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Goal setting done right

Kirjoittanut: Aarno Lind - tiimistä Crevio.

Esseen tyyppi: Yksilöessee / 2 esseepistettä.
Esseen arvioitu lukuaika on 3 minuuttia.


I held a Paja about goal setting. It went well and we had good discussions regarding the topic with the team. This is why I decided to make an essay out of it. 

Goal setting is a very important topic. I firmly believe a person should set goals, but the normal method of goal setting is redundant and not very effective. 

The normal method

This is how people usually set goals:

Goal: lose weight.

What usually happens:

The person will go to the gym for the first few weeks, inconsistently, and then forget about the goal entirely. This is a pretty common scenario, there are multiple reasons why the normal method is ineffective.

The goal is too broad and not actionable. Having the goal: lose weight, doesn’t give you direction. Losing weight can be achieved in multiple ways, and having just this as the goal doesn’t push you in any of those directions.

The goal is overwhelming. Losing weight is a long process. One of the main reasons people stop chasing the goal is that they get discouraged. They might go to the gym for the first few weeks, which is a big thing for someone who hasn’t worked out, and not see any results which leads to discouragement.

The better method

Goals tie heavily into habit building. To reach a goal, you must take action consistently towards that goal. Forming the habit itself and sticking to it should be the goal, not the end result of that work. 

Here is a better method: 

Instead of the goal: lose weight, use the building of said habit as the goal.

Go to the gym three times a week every Monday, Wednesday and Friday right after work at 17:00.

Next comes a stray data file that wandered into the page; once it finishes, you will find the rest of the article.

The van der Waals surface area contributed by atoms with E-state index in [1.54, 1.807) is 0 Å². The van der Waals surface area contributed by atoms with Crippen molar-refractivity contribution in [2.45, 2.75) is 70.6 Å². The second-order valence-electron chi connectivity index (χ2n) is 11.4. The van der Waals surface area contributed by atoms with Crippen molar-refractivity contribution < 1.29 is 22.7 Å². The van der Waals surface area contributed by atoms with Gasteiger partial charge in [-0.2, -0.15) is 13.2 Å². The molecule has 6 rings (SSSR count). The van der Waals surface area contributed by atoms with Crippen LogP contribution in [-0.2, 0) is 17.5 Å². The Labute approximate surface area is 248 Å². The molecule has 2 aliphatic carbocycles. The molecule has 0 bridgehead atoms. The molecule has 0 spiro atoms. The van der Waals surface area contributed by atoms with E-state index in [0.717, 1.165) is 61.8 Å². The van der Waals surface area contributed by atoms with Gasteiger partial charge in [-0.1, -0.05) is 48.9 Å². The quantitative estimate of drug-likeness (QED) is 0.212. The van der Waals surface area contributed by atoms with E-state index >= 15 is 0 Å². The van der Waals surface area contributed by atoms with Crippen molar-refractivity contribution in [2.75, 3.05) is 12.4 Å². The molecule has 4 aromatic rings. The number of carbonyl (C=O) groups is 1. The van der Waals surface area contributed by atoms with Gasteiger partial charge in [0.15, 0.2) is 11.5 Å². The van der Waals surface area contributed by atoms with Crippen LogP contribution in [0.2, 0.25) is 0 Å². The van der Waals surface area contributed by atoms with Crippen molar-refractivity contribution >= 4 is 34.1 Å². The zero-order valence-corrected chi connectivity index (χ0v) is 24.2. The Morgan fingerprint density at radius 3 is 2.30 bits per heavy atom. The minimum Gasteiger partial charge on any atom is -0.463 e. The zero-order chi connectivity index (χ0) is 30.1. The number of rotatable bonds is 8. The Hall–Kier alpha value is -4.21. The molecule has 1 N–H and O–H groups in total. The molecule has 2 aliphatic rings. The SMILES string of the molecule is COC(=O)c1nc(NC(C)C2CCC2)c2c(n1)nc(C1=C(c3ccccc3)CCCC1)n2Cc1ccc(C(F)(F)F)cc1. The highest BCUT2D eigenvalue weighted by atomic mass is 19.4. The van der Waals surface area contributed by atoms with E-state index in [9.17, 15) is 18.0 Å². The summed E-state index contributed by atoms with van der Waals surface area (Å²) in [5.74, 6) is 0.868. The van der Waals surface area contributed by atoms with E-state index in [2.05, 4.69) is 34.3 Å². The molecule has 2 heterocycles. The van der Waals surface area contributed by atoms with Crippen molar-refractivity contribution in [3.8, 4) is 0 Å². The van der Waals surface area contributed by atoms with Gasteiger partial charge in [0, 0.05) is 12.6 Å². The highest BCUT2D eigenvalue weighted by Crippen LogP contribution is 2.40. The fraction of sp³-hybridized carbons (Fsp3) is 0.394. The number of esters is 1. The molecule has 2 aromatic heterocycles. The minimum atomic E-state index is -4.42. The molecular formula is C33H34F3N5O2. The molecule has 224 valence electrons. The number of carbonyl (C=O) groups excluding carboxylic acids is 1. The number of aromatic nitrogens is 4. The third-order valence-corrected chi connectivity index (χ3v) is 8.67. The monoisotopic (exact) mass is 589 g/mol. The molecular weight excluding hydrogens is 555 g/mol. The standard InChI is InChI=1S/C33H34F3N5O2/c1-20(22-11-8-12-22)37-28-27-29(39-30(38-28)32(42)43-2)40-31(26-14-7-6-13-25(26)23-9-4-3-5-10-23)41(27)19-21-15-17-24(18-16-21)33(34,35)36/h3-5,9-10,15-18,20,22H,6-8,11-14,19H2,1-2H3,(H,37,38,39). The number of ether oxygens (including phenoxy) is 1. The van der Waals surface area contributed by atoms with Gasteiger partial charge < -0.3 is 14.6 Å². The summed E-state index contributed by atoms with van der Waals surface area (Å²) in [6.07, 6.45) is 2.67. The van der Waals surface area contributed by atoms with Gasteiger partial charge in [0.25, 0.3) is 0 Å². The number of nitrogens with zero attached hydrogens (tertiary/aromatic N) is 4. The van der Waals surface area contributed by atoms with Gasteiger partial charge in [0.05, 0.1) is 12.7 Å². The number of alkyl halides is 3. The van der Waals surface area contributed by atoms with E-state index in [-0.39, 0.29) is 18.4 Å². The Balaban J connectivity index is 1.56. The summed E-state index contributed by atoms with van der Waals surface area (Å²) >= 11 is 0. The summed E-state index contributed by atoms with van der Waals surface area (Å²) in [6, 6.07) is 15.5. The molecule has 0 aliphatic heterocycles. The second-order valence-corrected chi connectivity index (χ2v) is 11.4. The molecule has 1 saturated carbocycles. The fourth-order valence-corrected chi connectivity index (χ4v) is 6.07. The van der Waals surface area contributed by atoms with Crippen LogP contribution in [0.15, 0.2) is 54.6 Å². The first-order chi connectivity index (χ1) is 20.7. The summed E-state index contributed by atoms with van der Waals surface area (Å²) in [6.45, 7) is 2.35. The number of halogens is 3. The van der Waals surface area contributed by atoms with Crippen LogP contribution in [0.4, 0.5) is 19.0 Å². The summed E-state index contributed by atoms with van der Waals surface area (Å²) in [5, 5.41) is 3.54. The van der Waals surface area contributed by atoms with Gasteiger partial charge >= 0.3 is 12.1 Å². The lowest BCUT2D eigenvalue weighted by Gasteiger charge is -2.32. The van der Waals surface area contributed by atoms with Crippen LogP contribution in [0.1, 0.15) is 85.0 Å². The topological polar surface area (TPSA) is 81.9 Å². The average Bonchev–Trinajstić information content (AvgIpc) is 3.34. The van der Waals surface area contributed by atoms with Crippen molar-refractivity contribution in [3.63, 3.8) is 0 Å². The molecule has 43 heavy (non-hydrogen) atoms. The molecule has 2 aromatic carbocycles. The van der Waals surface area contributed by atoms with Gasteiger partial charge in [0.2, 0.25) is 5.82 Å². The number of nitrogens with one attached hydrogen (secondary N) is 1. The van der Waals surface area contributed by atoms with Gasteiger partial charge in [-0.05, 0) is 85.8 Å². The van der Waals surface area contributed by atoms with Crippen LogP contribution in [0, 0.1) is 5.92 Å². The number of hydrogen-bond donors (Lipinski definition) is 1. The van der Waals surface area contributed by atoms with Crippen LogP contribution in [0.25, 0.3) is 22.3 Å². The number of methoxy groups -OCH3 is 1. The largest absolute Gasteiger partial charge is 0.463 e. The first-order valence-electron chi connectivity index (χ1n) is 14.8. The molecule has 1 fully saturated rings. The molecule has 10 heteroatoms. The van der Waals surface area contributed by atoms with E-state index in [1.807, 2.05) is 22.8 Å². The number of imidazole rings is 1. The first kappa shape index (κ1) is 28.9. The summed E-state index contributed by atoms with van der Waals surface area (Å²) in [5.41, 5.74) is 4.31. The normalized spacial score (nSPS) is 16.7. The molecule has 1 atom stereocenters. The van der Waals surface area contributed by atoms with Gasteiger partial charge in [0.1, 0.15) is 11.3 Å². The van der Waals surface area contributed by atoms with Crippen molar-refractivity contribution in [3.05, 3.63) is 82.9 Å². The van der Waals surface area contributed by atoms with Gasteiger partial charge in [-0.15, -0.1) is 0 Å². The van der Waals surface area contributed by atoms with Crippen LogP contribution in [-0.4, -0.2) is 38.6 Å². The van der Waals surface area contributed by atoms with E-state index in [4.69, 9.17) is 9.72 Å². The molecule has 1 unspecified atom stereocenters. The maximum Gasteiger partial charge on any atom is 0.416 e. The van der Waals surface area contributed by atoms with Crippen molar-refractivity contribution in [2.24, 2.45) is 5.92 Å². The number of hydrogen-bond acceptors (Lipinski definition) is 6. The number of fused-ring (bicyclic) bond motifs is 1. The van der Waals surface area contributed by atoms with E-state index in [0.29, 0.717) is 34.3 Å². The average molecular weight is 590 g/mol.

If this was the goal instead of just losing weight, I argue that the person is multiple times more likely to stick to the goal and succeed. 

Some reasons why this works:

This goal is very actionable and specific. Just from the goal itself the person already knows what the has to do and when.

The goal is easier to digest and gives small wins. Going to the gym is already a success. By having this as a goal, you will be hitting small wins consistently which will boost motivation.

What it all boils down to

James Clear is the author of Atomic Habits, a great book about building new habits and breaking old ones. James Clear has a website where he releases insightful information in the form of short articles. 

The topic of systems and habits is something James Clear discusses in his articles. James Clear brings up the importance of building systems around their goals. He uses the following examples:

  • If you’re a coach, your goal is to win a championship. Your system is what your team does at practice each day.
  • If you’re a writer, your goal is to write a book. Your system is the writing schedule that you follow each week.
  • If you’re a runner, your goal is to run a marathon. Your system is your training schedule for the month.
  • If you’re an entrepreneur, your goal is to build a million-dollar business. Your system is your sales and marketing process.
    (James clear)

These are great examples of how goals are ultimately reached. If you break a goal, for example becoming a millionaire, into small enough pieces, everything ultimately boils down to doing thing X consistently for an undefined amount of time to get to the point where you have reached your goal. 

Of course, having a million-dollar business involves a lot more than just working in the end game, but in the beginning, becoming a millionaire starts with doing work. 

So what I propose to you: Reach for the system, forming the system/habit should be your goal. 



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